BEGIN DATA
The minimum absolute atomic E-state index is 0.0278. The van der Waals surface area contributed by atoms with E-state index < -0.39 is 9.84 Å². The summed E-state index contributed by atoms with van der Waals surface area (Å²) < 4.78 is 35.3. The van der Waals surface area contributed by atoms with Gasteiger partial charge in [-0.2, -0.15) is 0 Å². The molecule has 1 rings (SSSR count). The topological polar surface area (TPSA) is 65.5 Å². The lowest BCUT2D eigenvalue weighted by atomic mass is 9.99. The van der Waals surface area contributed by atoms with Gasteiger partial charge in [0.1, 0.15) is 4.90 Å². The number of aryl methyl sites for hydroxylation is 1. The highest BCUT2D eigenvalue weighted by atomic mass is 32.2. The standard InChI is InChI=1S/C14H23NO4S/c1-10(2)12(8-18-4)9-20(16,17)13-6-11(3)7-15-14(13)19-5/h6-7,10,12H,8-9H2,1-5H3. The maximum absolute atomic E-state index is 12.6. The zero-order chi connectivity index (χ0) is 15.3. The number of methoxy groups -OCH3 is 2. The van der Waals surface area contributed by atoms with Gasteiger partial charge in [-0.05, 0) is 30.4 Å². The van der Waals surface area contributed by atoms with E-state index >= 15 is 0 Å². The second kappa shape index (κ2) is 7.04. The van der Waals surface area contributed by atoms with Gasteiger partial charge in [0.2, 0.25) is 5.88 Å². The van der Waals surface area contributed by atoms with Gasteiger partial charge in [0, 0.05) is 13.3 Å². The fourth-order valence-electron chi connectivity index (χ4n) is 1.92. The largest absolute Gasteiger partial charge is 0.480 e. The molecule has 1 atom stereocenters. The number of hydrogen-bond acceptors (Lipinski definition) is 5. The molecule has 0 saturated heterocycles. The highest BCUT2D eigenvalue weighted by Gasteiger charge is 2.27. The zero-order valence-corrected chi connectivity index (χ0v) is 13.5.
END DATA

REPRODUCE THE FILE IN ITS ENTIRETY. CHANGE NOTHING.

The minimum absolute atomic E-state index is 0.0278. The van der Waals surface area contributed by atoms with E-state index < -0.39 is 9.84 Å². The summed E-state index contributed by atoms with van der Waals surface area (Å²) < 4.78 is 35.3. The van der Waals surface area contributed by atoms with Gasteiger partial charge in [-0.2, -0.15) is 0 Å². The molecule has 1 rings (SSSR count). The topological polar surface area (TPSA) is 65.5 Å². The lowest BCUT2D eigenvalue weighted by atomic mass is 9.99. The van der Waals surface area contributed by atoms with Gasteiger partial charge in [0.1, 0.15) is 4.90 Å². The number of aryl methyl sites for hydroxylation is 1. The highest BCUT2D eigenvalue weighted by atomic mass is 32.2. The standard InChI is InChI=1S/C14H23NO4S/c1-10(2)12(8-18-4)9-20(16,17)13-6-11(3)7-15-14(13)19-5/h6-7,10,12H,8-9H2,1-5H3. The maximum absolute atomic E-state index is 12.6. The zero-order chi connectivity index (χ0) is 15.3. The number of methoxy groups -OCH3 is 2. The van der Waals surface area contributed by atoms with Gasteiger partial charge in [-0.05, 0) is 30.4 Å². The van der Waals surface area contributed by atoms with E-state index >= 15 is 0 Å². The second kappa shape index (κ2) is 7.04. The van der Waals surface area contributed by atoms with Gasteiger partial charge in [0.2, 0.25) is 5.88 Å². The van der Waals surface area contributed by atoms with Gasteiger partial charge in [0, 0.05) is 13.3 Å². The fourth-order valence-electron chi connectivity index (χ4n) is 1.92. The largest absolute Gasteiger partial charge is 0.480 e. The molecule has 1 atom stereocenters. The number of hydrogen-bond acceptors (Lipinski definition) is 5. The molecule has 0 saturated heterocycles. The highest BCUT2D eigenvalue weighted by Gasteiger charge is 2.27. The zero-order valence-corrected chi connectivity index (χ0v) is 13.5.